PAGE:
The Court noted that, in Zapata v. Maldonado, 430 A.2d 779 (Del. 1981), the Delaware Supreme Court held that a committee of a board of directors retained the power to dismiss derivative litigation, subject to an inquiry into the independence and good faith of the directors and the determination that the recommendation falls within a range of reasonable outcomes. According to the Obeid Court, central to the Zapata Court’s holding was the observation that, under Section 141(c) of the DGCL, a committee could exercise the power of the board of directors with respect to the litigation asset. The Obeid Court found that delegating such power to an officer or non-director would constitute an improper abdication of the board’s authority.

In an effort to overcome the argument that the authority to control derivative litigation could only be delegated to a committee of directors, the Corporate LLC pointed to Section 18-407 of the Act, which provides, in relevant part, that “unless otherwise provided in the limited liability company agreement, a member or manager of a limited liability company has the power and authority to delegate to 1 or more other persons the member’s or manager’s . . . rights and powers to manage and control the business and affairs of the limited liability company.” The Court rejected the Corporate LLC’s argument, observing that the “general default provision” regarding delegation did not overcome the specific provisions of the Act vesting the power to bring derivative suits in “managers or members,” and finding, in any event, that by embracing a governance structured modelled after Sections 141(a) and 141(c) of the DGCL, the Corporate LLC’s limited liability company agreement “provided otherwise” for purposes of Section 18-407 of the Act--that is, the Corporate LLC’s limited liability company agreement, by mirroring a corporate structure, imported the relevant principles of the DGCL restricting the delegation of the board’s core governance functions to third parties.

While noting that similar reasoning may likewise apply to the Manager LLC, as its limited liability company agreement also evidenced the governance features of a Delaware corporation (albeit to a lesser degree), the Court did not need to reach that issue, as it found a separate basis on which Manager LLC’s limited liability company agreement “provided otherwise” for purposes of Section 18-407 of the Act. The Court found that specific provisions of Manager LLC’s limited liability company agreement evidenced a distinction between matters relating to the ordinary course of business of the LLC and more significant matters vested solely in the managers. Because such provisions demonstrated the apparent intent of the drafters of Manager LLC’s limited liability company agreement to limit the delegation of core functions to managers, the Court found that the power to control litigation could not be delegated to non-manager Judge Hogan.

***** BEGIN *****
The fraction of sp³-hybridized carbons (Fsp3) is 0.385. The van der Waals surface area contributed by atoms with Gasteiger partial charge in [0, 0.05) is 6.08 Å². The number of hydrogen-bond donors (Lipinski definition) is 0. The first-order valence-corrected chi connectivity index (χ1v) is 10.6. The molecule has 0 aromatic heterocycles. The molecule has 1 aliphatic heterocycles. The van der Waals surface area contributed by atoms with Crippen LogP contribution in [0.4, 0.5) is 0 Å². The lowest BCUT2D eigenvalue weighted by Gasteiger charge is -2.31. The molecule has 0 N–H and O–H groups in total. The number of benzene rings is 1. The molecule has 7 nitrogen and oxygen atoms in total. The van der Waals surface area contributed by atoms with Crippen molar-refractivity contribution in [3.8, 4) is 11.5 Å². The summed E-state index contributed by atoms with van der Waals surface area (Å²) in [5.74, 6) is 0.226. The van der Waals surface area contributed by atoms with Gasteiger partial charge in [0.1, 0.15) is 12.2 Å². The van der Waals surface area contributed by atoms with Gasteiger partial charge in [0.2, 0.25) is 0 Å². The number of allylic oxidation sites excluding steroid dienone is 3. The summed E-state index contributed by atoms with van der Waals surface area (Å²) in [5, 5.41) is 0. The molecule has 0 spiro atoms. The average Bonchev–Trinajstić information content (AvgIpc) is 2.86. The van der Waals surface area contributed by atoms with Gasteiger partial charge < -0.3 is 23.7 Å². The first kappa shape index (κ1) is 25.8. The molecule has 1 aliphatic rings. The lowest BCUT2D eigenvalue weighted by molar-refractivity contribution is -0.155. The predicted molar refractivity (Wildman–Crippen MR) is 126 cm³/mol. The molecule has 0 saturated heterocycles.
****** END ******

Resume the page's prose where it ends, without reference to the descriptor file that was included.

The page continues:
The Court’s opinion in Obeid confirms that Delaware courts may review the provisions of limited liability company agreements to determine the governance structure the parties intended and, absent other factors, may view that as evidence of an intent to have aspects of the entity law of similarly-managed entities apply to the limited liability company. In drafting limited liability company agreements, transaction planners and their counsel should give careful consideration to the provisions authorizing or restricting the delegation of authority to various parties and whether the governance structure may impact the ability to delegate certain authority to third parties.